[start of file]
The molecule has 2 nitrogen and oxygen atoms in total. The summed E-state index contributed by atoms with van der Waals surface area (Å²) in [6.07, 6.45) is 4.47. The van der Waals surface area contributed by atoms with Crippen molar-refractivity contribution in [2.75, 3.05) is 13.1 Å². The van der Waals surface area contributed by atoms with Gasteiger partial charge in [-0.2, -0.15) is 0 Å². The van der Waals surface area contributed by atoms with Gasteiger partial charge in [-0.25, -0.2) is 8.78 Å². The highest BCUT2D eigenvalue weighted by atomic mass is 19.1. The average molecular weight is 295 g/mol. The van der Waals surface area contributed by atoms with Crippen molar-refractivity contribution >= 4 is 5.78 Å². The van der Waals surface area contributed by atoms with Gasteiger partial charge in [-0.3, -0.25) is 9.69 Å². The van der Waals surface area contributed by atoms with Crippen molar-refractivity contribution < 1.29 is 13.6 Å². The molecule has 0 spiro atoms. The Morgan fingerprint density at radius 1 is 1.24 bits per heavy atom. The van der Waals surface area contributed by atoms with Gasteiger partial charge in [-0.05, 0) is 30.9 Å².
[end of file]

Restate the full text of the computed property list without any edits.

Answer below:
The molecule has 2 nitrogen and oxygen atoms in total. The summed E-state index contributed by atoms with van der Waals surface area (Å²) in [6.07, 6.45) is 4.47. The van der Waals surface area contributed by atoms with Crippen molar-refractivity contribution in [2.75, 3.05) is 13.1 Å². The van der Waals surface area contributed by atoms with Gasteiger partial charge in [-0.2, -0.15) is 0 Å². The van der Waals surface area contributed by atoms with Gasteiger partial charge in [-0.25, -0.2) is 8.78 Å². The highest BCUT2D eigenvalue weighted by atomic mass is 19.1. The average molecular weight is 295 g/mol. The van der Waals surface area contributed by atoms with Crippen molar-refractivity contribution >= 4 is 5.78 Å². The van der Waals surface area contributed by atoms with Gasteiger partial charge in [-0.3, -0.25) is 9.69 Å². The van der Waals surface area contributed by atoms with Crippen molar-refractivity contribution < 1.29 is 13.6 Å². The molecule has 0 spiro atoms. The Morgan fingerprint density at radius 1 is 1.24 bits per heavy atom. The van der Waals surface area contributed by atoms with Gasteiger partial charge in [-0.05, 0) is 30.9 Å².